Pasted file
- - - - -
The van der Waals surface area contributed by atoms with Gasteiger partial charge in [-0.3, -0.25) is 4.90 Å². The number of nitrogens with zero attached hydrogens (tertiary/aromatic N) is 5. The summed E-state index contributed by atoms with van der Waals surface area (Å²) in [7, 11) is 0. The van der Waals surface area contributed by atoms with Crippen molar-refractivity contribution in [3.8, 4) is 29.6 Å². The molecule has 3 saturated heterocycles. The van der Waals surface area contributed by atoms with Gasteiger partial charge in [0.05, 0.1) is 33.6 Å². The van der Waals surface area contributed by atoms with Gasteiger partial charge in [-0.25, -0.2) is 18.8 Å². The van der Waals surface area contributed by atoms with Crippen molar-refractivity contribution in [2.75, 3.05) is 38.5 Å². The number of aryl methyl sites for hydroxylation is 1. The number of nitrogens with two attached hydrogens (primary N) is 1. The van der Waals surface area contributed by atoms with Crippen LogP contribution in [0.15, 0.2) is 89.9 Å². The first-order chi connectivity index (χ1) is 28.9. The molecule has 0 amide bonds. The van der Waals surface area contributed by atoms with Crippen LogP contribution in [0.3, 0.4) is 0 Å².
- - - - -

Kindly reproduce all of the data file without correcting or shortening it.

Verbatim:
The van der Waals surface area contributed by atoms with Gasteiger partial charge in [-0.3, -0.25) is 4.90 Å². The number of nitrogens with zero attached hydrogens (tertiary/aromatic N) is 5. The summed E-state index contributed by atoms with van der Waals surface area (Å²) in [7, 11) is 0. The van der Waals surface area contributed by atoms with Crippen molar-refractivity contribution in [3.8, 4) is 29.6 Å². The molecule has 3 saturated heterocycles. The van der Waals surface area contributed by atoms with Gasteiger partial charge in [0.05, 0.1) is 33.6 Å². The van der Waals surface area contributed by atoms with Gasteiger partial charge in [-0.25, -0.2) is 18.8 Å². The van der Waals surface area contributed by atoms with Crippen molar-refractivity contribution in [2.75, 3.05) is 38.5 Å². The number of aryl methyl sites for hydroxylation is 1. The number of nitrogens with two attached hydrogens (primary N) is 1. The van der Waals surface area contributed by atoms with Crippen LogP contribution in [0.15, 0.2) is 89.9 Å². The first-order chi connectivity index (χ1) is 28.9. The molecule has 0 amide bonds. The van der Waals surface area contributed by atoms with Crippen LogP contribution in [0.3, 0.4) is 0 Å².